Share “The Turpen poetry society”

By Robert Przybylo Published: November 23, 2007
Nothing is off limits when it comes to getting prepared for big games.

Some rock out to sports anthems. Some bounce to the latest beats. Others find their own personal zone and concentrate.

But football players at Bishop McGuinness and Heritage Hall have found a new way: poetry. And there's one poem in particular they can recite line-for-line any time, any place: "If” by Rudyard Kipling.

Challenged by Oklahoma City attorney and former Oklahoma attorney general Mike Turpen to be more than just football stars, members of both squads have stepped up to the plate.

Irish players Ryan Randolph, Niki Bray and Patrick Turpen as well as cross country runner John Vater have joined forces with Heritage Hall's Ford Price, David Price and Turner Petersen to form a poetry group. Anchoring the group is McGuinness graduate and Oklahoma junior Jack Randolph.

While there is no tangible effect to each team's 12-0 start, Heritage Hall has adopted the final line of Robert Frost's poem "Stopping By Woods on a Snowy Evening” as the team motto: And miles to go before we sleep.

"Whether it's the (poetry) group or a game, there's no stopping or slowing down,” Petersen said. "We have a ways to go before we're where we want to be. But we're working our way there.”

Mike Turpen said Kipling's poem has inspired him throughout his entire life, especially during his political days.

He was looking for a way to inspire the next generation of kids and found the values instilled in "If” are applicable no matter where you are in life.

"This is just great stuff, from beginning to end,” Turpen said. "You would be surprised at just how much wisdom is found in those four verses.”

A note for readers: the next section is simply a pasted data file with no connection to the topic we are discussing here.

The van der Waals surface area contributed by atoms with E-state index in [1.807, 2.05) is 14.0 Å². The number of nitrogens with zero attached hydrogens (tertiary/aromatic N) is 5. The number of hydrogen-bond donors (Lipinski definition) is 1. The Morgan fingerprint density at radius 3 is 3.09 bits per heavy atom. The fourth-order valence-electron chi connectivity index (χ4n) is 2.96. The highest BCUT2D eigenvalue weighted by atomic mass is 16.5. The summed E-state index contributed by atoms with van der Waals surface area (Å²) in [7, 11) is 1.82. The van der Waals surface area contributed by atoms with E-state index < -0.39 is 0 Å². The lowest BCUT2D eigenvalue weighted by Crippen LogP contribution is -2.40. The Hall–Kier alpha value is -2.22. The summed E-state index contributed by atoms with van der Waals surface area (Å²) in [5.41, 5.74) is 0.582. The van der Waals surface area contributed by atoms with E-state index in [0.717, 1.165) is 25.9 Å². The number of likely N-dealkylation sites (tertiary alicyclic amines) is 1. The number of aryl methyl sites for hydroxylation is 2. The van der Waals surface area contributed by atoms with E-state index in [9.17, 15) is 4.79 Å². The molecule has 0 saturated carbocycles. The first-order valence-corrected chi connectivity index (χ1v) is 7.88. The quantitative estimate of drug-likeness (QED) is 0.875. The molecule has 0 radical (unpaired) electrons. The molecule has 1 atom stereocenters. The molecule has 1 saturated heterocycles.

Turpen sent out the poem to various members of both schools and seven of the eight answered the call. It wasn't until later that Petersen joined the group.

"I thought it was a bold move to do something like this,” said Patrick Turpen, Mike's son. "We weren't sure what we were getting into.”

But the boys don't regret accepting Mike Turpen's challenge and look forward to the twice-a-semester meetings.

They gather at the Turpen house and recite the poem to the group. They discuss how the poem speaks to them, and that's where the real gems are found.

And so hold on when there is nothing in you

Except the Will which says to them: "Hold on!”

— excerpt from "If”

The poem speaks to the Price cousins maybe more than anybody else. David Price was diagnosed with spinal meningitis. He had a tumor in his back that hemorrhaged into his spinal fluid.

"It was real tough,” Price said. "There were times when I really wanted to give up. But you read the poem, and the words are so strong.”

Mike Turpen's reward to the boys is $100 if they can recite the poem to him. It was that reward which led Ford Price to accepting the challenge, but it became much more than that.

Ford broke his ankle and gathered strength from Kipling's words.

"All the sudden, the money didn't mean that much to me,” Ford said.

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